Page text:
Quantitative methods are critical to archaeological research, and socioecological sciences in general. They are an important focus of my research, especially emphasizing dynamic modeling, spatial technologies (including GIS and remote sensing), statistical analysis, and visualization. I am a member of the open source GRASS GIS international development team that is making cutting edge spatial technologies available to researchers and students around the world.

Jessica Turnley Member since: Monday, July 13, 2015 Full Member Reviewer

B.A. Anthropology/English Lit, Univ of California, Santa Cruz, 1974, M.A. Social Anthropology, Univ of Michigan, Ann Arbor, 1977, M.A. Cultural Anthropology, Cornell University, 1978, Ph.D. Anthropology/SE Asian Studies, Cornell University, 1983

I am interested in questions of method, and in the application of computational social models to a wide variety of national security questions (such as counterterrorism and counterinsurgency) as well as decision-making around complex natural resources such as water. My methods interest center on the use of qualitative social theory to inform the structure of computational social models, and the ways in which such models handle qualitative data. This raises questions around the nature of data and the ways in which computational social models convey information to decision-makers.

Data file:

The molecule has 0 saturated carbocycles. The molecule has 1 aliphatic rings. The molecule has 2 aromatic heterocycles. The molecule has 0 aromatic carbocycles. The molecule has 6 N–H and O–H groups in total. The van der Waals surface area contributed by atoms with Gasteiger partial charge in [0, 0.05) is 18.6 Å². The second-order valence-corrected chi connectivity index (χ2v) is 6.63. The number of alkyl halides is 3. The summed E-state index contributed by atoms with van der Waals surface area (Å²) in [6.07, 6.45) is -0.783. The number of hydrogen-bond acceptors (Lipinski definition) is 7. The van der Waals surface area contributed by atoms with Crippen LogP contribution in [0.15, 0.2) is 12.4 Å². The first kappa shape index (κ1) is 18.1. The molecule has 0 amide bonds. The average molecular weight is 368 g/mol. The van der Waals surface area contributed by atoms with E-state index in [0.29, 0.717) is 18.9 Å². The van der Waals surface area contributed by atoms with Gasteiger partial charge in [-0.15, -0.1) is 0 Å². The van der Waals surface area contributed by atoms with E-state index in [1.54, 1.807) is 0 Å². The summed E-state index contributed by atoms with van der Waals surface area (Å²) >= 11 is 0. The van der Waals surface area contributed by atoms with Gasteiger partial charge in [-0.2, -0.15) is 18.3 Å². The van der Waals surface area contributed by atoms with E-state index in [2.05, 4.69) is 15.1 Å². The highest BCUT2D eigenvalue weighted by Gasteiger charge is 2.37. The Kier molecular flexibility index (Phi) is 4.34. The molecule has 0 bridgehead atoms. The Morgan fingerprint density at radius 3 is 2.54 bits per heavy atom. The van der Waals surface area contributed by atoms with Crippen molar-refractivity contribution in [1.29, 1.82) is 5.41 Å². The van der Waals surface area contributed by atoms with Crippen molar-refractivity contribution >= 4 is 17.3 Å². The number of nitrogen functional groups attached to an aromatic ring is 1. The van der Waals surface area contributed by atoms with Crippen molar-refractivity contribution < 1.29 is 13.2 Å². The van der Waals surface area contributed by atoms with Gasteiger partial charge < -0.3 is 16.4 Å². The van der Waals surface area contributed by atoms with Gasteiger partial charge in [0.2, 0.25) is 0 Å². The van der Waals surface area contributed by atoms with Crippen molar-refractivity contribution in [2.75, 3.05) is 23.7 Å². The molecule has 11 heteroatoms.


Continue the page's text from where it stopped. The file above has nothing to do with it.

Sae Schatz Member since: Tuesday, November 04, 2014

Modeling and Simulation, Ph.D., Modeling and Simulation, M.S., Computer Information Technology, B.S.

Sae Schatz, Ph.D., is an applied human–systems researcher, professional facilitator, and cognitive scientist. Her work focuses on human–systems integration (HSI), with an emphasis on human cognition and learning, instructional technologies, adaptive systems, human performance assessment, and modeling and simulation (M&S). Frequently, her work seeks to enhance individual’s higher-order cognitive skills (i.e., the mental, emotional, and relational skills associated with “cognitive readiness”).

Saeed Moradi Member since: Thursday, June 04, 2020

Dr. Saeed Moradi received his Ph.D. in Civil Engineering from Texas Tech University in Lubbock, Texas. Saeed has 11+ years of experience in research, policymaking, housing sector, construction management, and structural engineering. His career developed his enthusiasm for the enhancement of post-disaster recovery plans. Through his research on disaster recovery, community resilience, and human-centered complex systems, Saeed aims to bridge the gap between social sciences and civil/infrastructure engineering.

Community and Infrastructure Resilience
Disaster Recovery
Complex Systems Modeling
Agent-Based Modeling
System Dynamics
Machine Learning
Pattern Recognition
Data Mining
Spatial Analysis and Modeling
Construction Management
Building Information Modeling

Marco Janssen Member since: Thursday, May 10, 2007 Full Member Reviewer

M.A., Econometrics and Operations Research, March, Erasmus University, Rotterdam, PhD., Mathematics, 29 November, Maastricht University (Supervisors: J. Rotmans and O.J. Vrieze)